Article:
Setareh 4384 table lamp
This is the name of the family of lighting fixtures that Francesco Librizzi, a young Sicilian architect working in Milan, has designed for the first time for FontanaArte. Setareh was born of the idea of giving form to light. The lamp is composed of a sphere in hand-blown white satin glass, magically suspended within a thin metal structure. The play of circular masses and trajectories generates a balanced design of gravitational dynamics. The light from the sphere is diffused into the surrounding space, illuminating the frame. The reflections of the metal render the luminous field visible, space influenced by light, by its aura. The result is a collection of lighting elements, available in tabletop and suspension versions, of extraordinary poetic grace. The table version is available in two models while the suspension version comes in several variants: bare, with only the frame and glass sphere (also available with three spheres), with a diffuser in curved white glass (diameter 45, 65, 85 cm), or with a painted metal disc in white or black (diameter 45, 65, 85, 100 cm).
Setareh 4384 table by Fontana Arte official dealer, 2 years warranty.
Also search: SETAREH, FONTANA ARTE
Founded in 1932 by Luigi Fontana, owner of an important glass manufacturing company, and Gio Ponti, FontanaArte was the first Italian business to establish itself in the interior design sector. Continually experimenting with new ways of defining contemporary decoration, Gio Ponti brought in Pietro Chiesa, already owner of an artisan glass-making workshop. Together, the two rapidly turned FontanaArte into one of the most important players in the elaboration of early modernity for Italian home furnishing accessories.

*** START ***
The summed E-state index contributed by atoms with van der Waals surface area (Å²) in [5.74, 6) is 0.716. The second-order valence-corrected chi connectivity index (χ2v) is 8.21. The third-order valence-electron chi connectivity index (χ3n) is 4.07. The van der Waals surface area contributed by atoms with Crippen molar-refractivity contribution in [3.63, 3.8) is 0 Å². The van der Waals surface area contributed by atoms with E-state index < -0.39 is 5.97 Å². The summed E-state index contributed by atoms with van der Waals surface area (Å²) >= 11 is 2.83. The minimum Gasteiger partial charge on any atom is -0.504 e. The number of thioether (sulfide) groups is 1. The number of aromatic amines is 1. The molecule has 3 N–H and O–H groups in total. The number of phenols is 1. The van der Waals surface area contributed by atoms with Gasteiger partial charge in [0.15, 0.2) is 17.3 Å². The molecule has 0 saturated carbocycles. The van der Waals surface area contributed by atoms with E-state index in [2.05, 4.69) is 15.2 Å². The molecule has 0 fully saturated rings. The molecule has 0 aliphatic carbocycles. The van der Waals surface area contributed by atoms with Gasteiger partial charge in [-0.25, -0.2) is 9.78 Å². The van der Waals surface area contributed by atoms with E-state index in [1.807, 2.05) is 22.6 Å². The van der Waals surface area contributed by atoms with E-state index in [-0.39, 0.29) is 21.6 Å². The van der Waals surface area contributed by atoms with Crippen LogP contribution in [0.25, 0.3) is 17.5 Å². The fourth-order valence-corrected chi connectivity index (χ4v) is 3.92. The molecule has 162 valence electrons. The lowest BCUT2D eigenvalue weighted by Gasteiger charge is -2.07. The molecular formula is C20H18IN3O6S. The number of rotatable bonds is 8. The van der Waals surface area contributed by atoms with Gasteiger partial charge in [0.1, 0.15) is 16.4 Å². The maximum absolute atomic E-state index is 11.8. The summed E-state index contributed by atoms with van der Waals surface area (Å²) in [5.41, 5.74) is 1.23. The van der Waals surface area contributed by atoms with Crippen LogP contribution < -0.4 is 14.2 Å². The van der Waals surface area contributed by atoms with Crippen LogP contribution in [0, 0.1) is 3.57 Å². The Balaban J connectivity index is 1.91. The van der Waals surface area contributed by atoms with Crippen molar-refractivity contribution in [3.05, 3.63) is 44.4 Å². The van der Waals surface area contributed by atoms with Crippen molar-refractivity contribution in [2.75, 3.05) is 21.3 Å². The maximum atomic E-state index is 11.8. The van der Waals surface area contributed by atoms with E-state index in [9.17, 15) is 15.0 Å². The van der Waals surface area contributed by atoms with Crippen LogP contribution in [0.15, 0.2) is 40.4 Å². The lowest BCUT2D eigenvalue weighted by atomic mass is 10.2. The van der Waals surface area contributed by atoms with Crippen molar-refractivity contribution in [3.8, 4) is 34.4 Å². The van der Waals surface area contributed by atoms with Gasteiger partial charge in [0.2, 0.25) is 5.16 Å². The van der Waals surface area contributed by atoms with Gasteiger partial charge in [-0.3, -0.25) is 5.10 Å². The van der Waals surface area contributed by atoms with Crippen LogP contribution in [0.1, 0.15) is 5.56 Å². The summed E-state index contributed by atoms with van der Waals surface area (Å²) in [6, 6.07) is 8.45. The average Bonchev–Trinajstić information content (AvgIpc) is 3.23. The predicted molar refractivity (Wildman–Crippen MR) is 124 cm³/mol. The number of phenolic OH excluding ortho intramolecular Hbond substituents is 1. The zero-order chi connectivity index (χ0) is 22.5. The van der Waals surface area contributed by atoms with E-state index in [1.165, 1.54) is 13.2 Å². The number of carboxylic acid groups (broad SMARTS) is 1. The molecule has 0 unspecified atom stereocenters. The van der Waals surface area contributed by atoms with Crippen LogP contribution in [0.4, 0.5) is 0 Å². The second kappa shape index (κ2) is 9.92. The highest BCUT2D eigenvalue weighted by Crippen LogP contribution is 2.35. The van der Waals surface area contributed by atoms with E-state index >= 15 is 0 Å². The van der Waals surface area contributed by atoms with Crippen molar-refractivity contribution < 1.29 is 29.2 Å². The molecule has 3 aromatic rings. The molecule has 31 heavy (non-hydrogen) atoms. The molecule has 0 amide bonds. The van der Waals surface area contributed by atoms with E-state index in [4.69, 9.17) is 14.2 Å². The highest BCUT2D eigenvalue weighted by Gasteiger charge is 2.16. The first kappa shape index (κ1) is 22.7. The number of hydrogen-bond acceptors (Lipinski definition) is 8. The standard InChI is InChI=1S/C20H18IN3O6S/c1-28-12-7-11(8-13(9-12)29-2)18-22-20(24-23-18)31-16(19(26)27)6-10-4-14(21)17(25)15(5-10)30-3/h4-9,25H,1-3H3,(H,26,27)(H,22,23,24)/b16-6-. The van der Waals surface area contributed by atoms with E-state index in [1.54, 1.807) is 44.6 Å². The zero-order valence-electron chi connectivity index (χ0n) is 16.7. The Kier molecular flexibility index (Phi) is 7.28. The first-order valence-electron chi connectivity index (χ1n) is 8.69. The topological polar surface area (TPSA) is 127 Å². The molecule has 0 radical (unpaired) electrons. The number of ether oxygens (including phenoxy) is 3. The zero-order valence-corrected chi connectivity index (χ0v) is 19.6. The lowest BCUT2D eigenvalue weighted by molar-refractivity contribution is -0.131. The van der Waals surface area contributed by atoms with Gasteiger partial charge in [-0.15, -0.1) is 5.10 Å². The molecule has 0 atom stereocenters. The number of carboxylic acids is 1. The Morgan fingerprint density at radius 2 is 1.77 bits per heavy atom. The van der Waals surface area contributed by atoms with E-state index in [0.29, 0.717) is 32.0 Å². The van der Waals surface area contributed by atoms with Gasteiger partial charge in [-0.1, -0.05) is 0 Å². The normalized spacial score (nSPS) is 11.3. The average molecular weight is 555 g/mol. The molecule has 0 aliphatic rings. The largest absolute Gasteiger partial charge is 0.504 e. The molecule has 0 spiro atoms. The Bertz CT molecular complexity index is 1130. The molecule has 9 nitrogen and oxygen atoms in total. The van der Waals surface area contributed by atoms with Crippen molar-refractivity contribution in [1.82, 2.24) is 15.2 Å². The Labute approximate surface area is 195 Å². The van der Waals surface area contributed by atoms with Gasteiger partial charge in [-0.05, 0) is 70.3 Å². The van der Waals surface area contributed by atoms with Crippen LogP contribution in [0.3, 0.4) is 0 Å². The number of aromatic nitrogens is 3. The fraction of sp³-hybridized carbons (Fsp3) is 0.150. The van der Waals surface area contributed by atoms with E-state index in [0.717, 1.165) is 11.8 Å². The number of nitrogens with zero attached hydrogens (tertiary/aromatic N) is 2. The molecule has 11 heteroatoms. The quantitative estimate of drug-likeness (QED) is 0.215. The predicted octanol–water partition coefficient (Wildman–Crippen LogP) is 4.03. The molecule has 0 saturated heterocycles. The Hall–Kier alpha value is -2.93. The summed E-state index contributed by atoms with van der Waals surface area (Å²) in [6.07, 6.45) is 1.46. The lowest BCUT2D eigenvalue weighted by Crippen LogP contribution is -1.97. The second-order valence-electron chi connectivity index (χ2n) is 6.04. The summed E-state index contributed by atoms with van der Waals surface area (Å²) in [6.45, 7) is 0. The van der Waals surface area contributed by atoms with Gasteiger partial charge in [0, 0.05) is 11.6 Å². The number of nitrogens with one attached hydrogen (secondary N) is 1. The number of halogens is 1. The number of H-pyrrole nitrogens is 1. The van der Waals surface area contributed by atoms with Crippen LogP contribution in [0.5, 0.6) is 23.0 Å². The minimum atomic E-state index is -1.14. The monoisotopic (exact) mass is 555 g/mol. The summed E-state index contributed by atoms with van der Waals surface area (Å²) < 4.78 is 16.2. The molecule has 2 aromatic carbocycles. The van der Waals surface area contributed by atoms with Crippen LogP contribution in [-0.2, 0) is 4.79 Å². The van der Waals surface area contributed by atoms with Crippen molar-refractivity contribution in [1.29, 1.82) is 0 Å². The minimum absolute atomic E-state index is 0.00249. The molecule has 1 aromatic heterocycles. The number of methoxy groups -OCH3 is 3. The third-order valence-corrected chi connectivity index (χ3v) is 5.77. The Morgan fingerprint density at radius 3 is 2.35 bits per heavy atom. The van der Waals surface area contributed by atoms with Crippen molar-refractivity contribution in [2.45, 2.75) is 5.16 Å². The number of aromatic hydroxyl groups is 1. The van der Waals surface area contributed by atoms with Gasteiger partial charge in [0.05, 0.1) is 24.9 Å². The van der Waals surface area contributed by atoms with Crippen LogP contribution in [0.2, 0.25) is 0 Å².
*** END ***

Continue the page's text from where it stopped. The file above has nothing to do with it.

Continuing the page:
In the fifties, Max Ingrand took over as artistic director at the company. This period was one of great modernization of company processes, heading towards a regime of industrial-style production. For FontanaArte, the eighties were a dynamic period of cultural regeneration that asserted the company’s role as one of the absolute main players in Italy and international design. Artistic direction was entrusted to Gae Aulenti who, by involving a large number of very diverse designers, very young or already famous, insisted on research that explored the most expressive experiences in Italian design.
In 1998, the Italian Association for Industrial Design (ADI) awarded the Compasso d’Oro for career to FontanaArte, highlighting in its reasons how the company, by involving different designers, had managed to create a lively creative climate that had upgraded one of the historic names in Italian design.